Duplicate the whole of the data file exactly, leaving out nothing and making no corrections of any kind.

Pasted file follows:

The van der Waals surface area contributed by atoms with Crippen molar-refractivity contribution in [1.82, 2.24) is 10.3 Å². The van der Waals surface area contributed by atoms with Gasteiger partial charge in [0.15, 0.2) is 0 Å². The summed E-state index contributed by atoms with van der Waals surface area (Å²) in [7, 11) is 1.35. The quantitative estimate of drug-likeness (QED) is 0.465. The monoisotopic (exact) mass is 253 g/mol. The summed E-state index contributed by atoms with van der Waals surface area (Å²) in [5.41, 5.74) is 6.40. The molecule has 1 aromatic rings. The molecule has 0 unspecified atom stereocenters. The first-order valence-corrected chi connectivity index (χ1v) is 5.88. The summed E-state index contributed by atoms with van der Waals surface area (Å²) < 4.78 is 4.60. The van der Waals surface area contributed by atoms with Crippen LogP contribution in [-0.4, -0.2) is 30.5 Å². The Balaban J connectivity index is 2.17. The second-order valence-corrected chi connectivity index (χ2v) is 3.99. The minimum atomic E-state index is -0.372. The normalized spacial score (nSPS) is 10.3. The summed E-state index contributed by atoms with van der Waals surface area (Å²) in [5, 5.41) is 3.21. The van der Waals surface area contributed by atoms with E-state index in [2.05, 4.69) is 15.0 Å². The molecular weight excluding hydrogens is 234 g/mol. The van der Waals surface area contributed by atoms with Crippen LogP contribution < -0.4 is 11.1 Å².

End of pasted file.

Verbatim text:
The van der Waals surface area contributed by atoms with Crippen molar-refractivity contribution in [1.82, 2.24) is 10.3 Å². The van der Waals surface area contributed by atoms with Gasteiger partial charge in [0.15, 0.2) is 0 Å². The summed E-state index contributed by atoms with van der Waals surface area (Å²) in [7, 11) is 1.35. The quantitative estimate of drug-likeness (QED) is 0.465. The monoisotopic (exact) mass is 253 g/mol. The summed E-state index contributed by atoms with van der Waals surface area (Å²) in [5.41, 5.74) is 6.40. The molecule has 1 aromatic rings. The molecule has 0 unspecified atom stereocenters. The first-order valence-corrected chi connectivity index (χ1v) is 5.88. The summed E-state index contributed by atoms with van der Waals surface area (Å²) < 4.78 is 4.60. The van der Waals surface area contributed by atoms with Crippen LogP contribution in [-0.4, -0.2) is 30.5 Å². The Balaban J connectivity index is 2.17. The second-order valence-corrected chi connectivity index (χ2v) is 3.99. The minimum atomic E-state index is -0.372. The normalized spacial score (nSPS) is 10.3. The summed E-state index contributed by atoms with van der Waals surface area (Å²) in [5, 5.41) is 3.21. The van der Waals surface area contributed by atoms with E-state index in [2.05, 4.69) is 15.0 Å². The molecular weight excluding hydrogens is 234 g/mol. The van der Waals surface area contributed by atoms with Crippen LogP contribution < -0.4 is 11.1 Å².